Wednesday 15 February 2012

Shoe Guru #2: Caring for other leather

SHOE GURU TOPS TIPS: Caring for the other leather in your life

Shoe Guru received an email from a Buffington Post subscriber who says: "I really liked last month's feature on leather shoe care but what about leather chairs? I love my leather furniture but it's looking very dull and faded. Why is this happening?" - Leather furniture lover

Excellent question, my fellow leather enthusiast! If you follow these leather care tips at home, you hopefully won’t need to drag your sofa to a Buffed location (note – Buffed does not offer a couch cleaning service).

General Leather Care Tips

  • Keep your leathers out of the sun. Some leathers will fade over time in direct or even indirect sunlight. Unless you are deliberately fading your leathers, don’t store them in the sunlight.
  • Always apply a leather protector to your leather furniture immediately before you begin to use it.
  • Use the proper leather care products that came with your furniture.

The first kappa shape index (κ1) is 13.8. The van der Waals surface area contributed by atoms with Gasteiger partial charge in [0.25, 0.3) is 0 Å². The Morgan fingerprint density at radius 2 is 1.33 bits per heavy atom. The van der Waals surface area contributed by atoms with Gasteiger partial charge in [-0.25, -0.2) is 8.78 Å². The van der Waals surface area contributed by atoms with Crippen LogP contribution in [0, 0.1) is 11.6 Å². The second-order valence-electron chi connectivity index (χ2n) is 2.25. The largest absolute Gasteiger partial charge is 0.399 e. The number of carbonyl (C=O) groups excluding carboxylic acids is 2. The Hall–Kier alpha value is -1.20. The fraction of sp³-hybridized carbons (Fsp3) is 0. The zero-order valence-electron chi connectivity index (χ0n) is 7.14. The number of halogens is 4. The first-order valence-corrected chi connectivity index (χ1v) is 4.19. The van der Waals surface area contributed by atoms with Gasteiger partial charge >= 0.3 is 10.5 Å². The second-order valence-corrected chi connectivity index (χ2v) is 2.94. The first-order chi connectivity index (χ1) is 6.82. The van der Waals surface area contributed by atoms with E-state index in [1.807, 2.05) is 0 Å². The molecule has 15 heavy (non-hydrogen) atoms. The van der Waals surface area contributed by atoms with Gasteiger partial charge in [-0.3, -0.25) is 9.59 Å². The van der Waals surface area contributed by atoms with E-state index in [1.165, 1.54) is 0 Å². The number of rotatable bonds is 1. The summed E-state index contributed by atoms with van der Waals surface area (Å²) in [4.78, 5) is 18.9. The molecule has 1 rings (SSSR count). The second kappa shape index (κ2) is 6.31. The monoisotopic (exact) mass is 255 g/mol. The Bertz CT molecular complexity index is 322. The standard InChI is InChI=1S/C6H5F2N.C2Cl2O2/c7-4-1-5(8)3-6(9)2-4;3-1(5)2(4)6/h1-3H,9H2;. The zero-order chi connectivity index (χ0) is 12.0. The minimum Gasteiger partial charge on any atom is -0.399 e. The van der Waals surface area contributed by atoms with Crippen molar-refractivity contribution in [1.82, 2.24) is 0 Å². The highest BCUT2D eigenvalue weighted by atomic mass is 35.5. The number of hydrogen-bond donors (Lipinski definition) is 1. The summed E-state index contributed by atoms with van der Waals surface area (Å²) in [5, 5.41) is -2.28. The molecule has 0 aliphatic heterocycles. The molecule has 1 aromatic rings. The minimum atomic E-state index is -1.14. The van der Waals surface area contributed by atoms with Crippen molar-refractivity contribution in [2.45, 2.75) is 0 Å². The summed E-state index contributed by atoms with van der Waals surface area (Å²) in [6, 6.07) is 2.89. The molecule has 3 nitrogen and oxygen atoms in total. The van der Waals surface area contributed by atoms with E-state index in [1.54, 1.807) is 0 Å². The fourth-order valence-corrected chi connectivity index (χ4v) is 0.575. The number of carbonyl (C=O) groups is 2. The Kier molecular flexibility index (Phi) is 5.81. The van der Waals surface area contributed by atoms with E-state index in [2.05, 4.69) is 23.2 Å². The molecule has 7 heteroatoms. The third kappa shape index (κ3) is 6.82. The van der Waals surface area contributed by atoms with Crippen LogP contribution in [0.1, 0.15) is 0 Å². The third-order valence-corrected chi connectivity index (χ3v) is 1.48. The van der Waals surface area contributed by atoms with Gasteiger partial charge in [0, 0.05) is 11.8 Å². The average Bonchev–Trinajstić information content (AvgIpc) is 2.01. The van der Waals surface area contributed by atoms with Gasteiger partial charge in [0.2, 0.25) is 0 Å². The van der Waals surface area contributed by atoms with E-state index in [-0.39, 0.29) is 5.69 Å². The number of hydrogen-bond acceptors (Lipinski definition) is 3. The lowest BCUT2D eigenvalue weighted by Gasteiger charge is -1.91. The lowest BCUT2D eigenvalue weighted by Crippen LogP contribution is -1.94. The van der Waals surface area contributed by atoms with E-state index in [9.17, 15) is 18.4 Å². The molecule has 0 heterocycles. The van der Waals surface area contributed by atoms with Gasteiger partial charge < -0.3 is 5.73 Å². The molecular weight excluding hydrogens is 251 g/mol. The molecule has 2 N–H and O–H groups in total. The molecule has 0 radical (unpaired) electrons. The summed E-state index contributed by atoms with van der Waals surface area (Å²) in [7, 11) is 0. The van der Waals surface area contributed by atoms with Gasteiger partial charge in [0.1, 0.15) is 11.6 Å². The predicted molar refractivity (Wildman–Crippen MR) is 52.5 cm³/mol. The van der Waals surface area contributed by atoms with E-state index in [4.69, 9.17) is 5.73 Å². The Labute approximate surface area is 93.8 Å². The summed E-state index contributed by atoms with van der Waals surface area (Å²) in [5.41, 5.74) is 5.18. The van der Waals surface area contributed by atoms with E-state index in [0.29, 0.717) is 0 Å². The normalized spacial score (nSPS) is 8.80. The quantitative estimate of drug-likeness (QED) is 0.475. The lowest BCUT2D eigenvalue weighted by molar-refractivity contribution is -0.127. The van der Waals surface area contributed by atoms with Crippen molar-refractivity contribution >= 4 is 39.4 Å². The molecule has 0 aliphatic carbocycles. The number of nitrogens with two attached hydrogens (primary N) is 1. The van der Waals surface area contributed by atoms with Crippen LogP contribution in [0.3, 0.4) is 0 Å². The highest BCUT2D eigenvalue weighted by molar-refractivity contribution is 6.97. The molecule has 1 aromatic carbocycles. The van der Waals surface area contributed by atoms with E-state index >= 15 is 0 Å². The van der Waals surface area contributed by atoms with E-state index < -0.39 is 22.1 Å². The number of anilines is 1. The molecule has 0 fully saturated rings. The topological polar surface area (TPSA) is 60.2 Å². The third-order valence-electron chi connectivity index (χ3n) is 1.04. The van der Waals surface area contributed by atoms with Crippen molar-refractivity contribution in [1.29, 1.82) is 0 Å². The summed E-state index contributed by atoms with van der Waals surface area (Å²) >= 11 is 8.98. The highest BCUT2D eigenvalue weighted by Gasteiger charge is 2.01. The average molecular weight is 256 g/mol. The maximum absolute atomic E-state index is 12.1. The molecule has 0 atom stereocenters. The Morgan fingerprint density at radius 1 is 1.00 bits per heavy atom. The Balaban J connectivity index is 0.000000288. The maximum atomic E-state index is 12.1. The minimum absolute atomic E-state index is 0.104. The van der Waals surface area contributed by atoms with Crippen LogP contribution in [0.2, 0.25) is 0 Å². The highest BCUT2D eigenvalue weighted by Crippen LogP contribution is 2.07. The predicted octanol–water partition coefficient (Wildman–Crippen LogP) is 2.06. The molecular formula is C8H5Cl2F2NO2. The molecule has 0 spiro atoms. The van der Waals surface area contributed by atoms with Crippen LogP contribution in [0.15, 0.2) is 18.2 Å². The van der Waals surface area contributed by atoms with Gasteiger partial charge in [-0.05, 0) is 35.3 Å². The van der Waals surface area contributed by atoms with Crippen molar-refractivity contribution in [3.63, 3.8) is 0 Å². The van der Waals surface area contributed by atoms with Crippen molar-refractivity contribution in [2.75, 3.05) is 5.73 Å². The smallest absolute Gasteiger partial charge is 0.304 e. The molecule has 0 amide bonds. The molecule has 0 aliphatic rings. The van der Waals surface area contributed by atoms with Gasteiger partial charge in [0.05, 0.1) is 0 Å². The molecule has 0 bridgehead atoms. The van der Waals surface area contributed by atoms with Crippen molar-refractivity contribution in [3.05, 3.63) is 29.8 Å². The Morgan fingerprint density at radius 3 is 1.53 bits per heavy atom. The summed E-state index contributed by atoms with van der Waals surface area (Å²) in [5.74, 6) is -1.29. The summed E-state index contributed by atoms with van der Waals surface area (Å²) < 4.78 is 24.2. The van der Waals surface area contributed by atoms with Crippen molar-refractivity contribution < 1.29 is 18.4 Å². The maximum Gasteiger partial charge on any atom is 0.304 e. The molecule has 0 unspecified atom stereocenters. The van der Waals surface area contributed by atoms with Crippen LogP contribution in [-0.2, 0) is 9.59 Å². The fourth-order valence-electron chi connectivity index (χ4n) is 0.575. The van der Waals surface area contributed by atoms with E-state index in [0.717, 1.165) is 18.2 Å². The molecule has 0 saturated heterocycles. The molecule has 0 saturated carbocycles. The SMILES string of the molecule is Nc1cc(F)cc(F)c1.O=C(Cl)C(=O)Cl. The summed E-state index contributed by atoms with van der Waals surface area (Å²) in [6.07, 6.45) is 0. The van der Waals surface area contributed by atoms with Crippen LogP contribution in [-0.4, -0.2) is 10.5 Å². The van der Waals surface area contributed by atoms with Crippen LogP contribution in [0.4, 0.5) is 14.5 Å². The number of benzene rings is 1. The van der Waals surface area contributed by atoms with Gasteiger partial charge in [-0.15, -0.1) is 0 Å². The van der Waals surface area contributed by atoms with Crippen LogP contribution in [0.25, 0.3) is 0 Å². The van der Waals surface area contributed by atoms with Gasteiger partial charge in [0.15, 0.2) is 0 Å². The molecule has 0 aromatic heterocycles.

With these general leather care tips, you'll keep yourself and your leather happy!

  • Dirty leather: Just use a damp cloth. Never use household cleaning products (e.g. soap, detergents, solvents, furniture polish, varnish, oils) on your leather as they cause irreparable damage.
  • If the stain persists, consult a professional leather care specialist. Home remedies might cause more damage to the leather.
  • If your leather gets wet, blot up the excess water and let it air-dry at room temperature. Do not use heat, it will dry out and crack the leather.
  • Do not store your leather products in plastic, so chuck the plastic wrapping your furniture came in. Leather needs ventilation – use a cloth cover instead.
  • Avoid using or placing sharp objects on leather goods.
  • Dust leather furniture weekly with a soft cloth. The dust that settles on the surface can lead to fine scratches or damage the finish on leather upholstery.
  • Constant flipping and rotation of cushions helps keeps wrinkles from permanently developing in the leather.

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